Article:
GMA co-host George Stephanopoulos introduced ABC’s coverage by announcing “the White House hitting back hard at Republican senators who wrote directly to Iranian leaders warning them a nuclear deal would not last.” ABC News Chief White House Correspondent went on to detail how “Vice President Biden called the letter dangerous and said it is beneath the dignity of the Congress to try to undermine the president as he conducts foreign policy.”
Like CBS’s Nancy Cordes, Jonathan Karl also played a clip of his interview with Republican Senator Tom Cotton but the ABC reporter made sure to conclude his report by mentioning how “the White House will point the finger right at Congress for undermining these talks if they do go down.”
In contrast to ABC and CBS, NBC’s Today failed to include any soundbites of Tom Cotton in their coverage. Instead, news reader Natalie Morales introduced the network's coverage by noting how “ It's Joe Biden in that letter blasting 47 Republican senators this morning accusing them of undermining President Obama in international talks with Tehran.” Morales then turned to reporter Kelly O’Donnell who continued to promote Biden’s response to the GOP:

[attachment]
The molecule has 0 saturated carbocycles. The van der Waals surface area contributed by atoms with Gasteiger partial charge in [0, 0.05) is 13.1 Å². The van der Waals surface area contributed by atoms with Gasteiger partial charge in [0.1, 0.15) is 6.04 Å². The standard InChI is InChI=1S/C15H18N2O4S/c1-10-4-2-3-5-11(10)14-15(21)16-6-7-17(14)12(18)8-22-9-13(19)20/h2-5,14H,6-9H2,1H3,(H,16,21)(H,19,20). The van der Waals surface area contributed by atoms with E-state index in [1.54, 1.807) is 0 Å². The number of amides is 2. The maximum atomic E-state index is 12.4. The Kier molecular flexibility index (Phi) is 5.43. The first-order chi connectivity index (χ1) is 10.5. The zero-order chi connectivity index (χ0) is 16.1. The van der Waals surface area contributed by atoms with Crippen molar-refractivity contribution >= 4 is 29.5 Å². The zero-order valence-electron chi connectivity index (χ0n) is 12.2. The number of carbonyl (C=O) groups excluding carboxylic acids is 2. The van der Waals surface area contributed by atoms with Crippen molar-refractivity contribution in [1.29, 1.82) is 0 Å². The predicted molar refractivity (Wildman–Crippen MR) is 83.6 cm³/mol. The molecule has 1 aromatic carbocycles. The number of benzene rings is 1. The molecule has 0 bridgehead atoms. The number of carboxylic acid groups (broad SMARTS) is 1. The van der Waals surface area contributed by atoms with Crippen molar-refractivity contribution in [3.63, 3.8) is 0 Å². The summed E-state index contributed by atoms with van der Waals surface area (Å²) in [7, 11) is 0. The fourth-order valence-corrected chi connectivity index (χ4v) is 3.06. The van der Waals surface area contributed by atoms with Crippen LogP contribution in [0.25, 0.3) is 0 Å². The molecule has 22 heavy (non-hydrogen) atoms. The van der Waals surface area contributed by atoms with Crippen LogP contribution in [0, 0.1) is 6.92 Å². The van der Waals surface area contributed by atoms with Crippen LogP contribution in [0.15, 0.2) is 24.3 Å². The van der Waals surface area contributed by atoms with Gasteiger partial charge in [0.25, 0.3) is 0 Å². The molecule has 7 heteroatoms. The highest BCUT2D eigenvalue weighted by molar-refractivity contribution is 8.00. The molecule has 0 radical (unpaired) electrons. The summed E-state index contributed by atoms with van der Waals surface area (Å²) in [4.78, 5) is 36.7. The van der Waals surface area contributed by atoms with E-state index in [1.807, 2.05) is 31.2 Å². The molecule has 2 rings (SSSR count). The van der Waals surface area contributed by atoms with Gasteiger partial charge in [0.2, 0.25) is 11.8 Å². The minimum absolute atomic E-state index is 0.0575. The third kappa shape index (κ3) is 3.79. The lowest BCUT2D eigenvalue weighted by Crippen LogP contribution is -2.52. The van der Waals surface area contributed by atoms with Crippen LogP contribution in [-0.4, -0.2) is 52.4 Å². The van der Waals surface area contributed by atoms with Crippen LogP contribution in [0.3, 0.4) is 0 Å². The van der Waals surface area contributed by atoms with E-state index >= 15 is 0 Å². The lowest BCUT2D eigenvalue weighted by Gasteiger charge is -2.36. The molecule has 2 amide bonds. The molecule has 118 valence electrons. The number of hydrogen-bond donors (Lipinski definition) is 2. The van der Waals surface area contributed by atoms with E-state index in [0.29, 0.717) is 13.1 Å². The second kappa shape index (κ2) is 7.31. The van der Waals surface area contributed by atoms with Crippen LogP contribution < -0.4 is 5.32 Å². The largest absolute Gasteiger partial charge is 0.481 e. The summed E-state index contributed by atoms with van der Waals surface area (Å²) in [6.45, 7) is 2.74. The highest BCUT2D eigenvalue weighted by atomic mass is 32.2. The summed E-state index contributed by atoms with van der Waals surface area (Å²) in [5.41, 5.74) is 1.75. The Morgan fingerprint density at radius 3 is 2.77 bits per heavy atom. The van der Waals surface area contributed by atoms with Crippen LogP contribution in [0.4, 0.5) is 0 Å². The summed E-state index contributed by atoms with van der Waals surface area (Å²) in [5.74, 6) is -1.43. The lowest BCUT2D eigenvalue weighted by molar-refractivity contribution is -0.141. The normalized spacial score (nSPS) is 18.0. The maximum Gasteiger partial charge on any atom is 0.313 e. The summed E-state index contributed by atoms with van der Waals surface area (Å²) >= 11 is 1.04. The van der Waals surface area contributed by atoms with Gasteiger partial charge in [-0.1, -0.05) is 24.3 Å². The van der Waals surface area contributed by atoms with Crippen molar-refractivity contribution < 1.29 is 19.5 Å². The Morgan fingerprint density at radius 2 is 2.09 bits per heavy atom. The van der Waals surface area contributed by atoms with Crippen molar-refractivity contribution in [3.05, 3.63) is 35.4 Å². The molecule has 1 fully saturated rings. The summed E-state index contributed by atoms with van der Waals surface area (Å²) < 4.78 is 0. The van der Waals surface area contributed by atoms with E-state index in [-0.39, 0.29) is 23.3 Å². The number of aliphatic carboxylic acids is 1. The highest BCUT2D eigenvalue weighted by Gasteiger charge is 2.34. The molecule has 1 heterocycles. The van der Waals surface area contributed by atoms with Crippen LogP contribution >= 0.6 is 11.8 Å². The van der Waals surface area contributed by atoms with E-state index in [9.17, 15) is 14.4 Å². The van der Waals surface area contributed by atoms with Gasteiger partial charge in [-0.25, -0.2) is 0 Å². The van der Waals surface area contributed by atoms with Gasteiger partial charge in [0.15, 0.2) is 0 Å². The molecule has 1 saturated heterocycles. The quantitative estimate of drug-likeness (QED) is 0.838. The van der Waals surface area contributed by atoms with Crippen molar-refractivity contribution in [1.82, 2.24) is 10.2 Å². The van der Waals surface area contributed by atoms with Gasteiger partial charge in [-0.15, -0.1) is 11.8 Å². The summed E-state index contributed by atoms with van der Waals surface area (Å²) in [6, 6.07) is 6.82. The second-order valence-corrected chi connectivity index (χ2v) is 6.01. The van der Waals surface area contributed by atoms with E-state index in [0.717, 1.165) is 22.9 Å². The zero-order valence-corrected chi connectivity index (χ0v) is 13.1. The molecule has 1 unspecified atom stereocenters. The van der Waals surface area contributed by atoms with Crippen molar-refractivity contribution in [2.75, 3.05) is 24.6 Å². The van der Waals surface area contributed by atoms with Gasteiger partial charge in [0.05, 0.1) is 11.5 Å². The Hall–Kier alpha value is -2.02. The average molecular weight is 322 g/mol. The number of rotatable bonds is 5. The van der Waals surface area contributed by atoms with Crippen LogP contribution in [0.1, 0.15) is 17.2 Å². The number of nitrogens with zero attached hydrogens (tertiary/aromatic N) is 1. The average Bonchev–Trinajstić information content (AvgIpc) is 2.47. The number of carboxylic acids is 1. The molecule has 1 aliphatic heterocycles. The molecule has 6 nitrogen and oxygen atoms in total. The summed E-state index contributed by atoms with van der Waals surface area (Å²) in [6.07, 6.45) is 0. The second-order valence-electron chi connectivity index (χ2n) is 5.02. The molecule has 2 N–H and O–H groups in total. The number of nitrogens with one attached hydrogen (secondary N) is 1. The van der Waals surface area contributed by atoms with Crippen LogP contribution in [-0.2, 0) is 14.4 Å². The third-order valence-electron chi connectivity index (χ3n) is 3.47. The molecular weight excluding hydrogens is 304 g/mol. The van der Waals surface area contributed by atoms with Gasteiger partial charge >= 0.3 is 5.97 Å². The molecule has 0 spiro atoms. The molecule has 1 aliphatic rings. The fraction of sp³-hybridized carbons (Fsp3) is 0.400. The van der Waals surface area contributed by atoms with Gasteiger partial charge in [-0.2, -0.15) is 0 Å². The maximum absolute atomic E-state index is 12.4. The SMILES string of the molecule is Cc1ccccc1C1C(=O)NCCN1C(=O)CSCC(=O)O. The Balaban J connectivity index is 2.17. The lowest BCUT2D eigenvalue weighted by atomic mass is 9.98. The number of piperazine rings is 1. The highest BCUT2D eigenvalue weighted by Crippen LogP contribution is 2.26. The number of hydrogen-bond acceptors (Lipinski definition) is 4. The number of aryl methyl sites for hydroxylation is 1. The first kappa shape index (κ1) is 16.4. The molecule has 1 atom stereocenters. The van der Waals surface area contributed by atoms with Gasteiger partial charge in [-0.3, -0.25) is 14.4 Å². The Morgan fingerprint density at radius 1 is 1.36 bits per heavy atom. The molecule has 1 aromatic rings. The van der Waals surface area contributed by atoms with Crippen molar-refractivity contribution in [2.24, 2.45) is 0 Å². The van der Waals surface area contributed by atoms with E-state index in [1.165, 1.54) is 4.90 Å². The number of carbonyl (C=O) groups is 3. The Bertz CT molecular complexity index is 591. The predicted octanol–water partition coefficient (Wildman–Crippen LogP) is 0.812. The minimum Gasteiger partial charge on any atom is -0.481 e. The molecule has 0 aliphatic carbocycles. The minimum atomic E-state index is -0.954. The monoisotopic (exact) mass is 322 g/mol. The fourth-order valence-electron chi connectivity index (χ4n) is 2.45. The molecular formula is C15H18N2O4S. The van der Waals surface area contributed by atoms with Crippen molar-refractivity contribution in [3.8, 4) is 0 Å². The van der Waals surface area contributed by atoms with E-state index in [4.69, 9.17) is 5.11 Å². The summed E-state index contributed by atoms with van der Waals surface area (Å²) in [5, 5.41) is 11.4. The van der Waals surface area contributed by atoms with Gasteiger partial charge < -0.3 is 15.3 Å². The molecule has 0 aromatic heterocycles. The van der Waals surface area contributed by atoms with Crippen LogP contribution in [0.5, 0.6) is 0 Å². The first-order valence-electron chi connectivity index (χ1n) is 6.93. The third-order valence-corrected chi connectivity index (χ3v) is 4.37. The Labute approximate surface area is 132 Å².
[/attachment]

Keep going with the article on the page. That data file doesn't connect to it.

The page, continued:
Vice President Biden knows the Senate better than anyone in the Obama administration and his message is a rare and unusually strong blast of disappointment and even disbelief. Biden is upset by this letter signed by nearly all the Republican senators directed to the Islamic republic of Iran.
On Monday’s Nightly News, NBC’s Peter Alexander offered up a similar report by describing the GOP letter as one that “patronizes Iranian leaders.” The network also gave three times the airtime to Iranian Foreign Minister Mohammad Javad Zarif and President Obama than Arkansas Republican Senator Tom Cotton (who authored the letter).
While all three networks were quick to tout the opposition to the GOP letter, none of them acknowledged that such action is not unprecedented. On Tuesday, the New York Times documented three instances in which Democrats in Congress went a step further than Republicans during President George W. Bush's tenure and actually traveled to foreign nations to oppose U.S. foreign policy: